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Three American tragedies: chestnut blight, butternut canker, and Dutch elm diseaseAuthor(s): Scott E. Schlarbaum; Frederick Hebard; Pauline C. Spaine; Joseph C. Kamalay
Source: In: Britton, Kerry O., ed. Exotic pests of eastern forests conference proceedings; 1997 April 8-10; Nashville, TN. U.S. Forest Service and Tennessee Exotic Pest Plant Council: 45-54.
Publication Series: Paper (invited, offered, keynote)
Station: Northern Research Station
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DescriptionThree North American tree species, American chestnut (Castanea dentata), butternut (Juglans cinerea), and American elm (Ulmus americana), have been devastated by exotic fungal diseases over the last century. American chestnut was eliminated from eastern forests as a dominant species by chestnut blight (Cryphonectria parasitica). Butternut is presently being extirpated, as butternut canker disease (Sirococcus clavigigenti-juglandacearum) spreads into northern populations. Urban and forest American elm populations have been decimated by Dutch elm disease (Ophiostoma ulmi and O. nova-ulmi). A combination of basic and applied research has been directed toward developing resistant trees of each species. Resistant American elms are now available for planting in urban settings. The prospects for reintroduction of resistant American chestnut, butternut, and American elm into eastern forests appear to be promising.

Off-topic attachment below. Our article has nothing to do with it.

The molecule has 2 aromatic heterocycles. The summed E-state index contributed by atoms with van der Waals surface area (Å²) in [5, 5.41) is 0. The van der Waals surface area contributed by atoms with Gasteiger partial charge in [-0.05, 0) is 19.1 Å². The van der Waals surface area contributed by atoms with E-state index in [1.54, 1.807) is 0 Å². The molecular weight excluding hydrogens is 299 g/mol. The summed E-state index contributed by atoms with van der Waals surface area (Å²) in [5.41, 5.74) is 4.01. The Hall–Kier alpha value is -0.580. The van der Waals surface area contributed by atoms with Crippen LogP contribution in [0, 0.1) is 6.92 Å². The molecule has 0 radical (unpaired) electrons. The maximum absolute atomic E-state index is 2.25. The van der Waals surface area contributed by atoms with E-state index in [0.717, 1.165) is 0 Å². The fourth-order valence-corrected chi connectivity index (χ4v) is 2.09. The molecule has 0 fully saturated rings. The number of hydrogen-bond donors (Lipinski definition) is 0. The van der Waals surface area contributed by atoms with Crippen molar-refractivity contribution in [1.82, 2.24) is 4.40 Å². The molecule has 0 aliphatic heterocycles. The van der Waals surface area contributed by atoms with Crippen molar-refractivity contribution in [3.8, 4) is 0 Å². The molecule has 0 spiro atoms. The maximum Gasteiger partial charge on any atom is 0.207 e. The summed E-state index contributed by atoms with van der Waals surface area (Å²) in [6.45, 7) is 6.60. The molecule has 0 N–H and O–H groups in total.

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CitationSchlarbaum, Scott E.; Hebard, Frederick; Spaine, Pauline C.; Kamalay, Joseph C. 1998. Three American tragedies: chestnut blight, butternut canker, and Dutch elm disease. In: Britton, Kerry O., ed. Exotic pests of eastern forests conference proceedings; 1997 April 8-10; Nashville, TN. U.S. Forest Service and Tennessee Exotic Pest Plant Council: 45-54.
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- Morphological and molecular methods to identify butternut (Juglans cinerea) and butternut hybrids: relevance to butternut conservation
- Regional patterns of declining butternut (Juglans cinerea L.) suggest site characteristics for restoration
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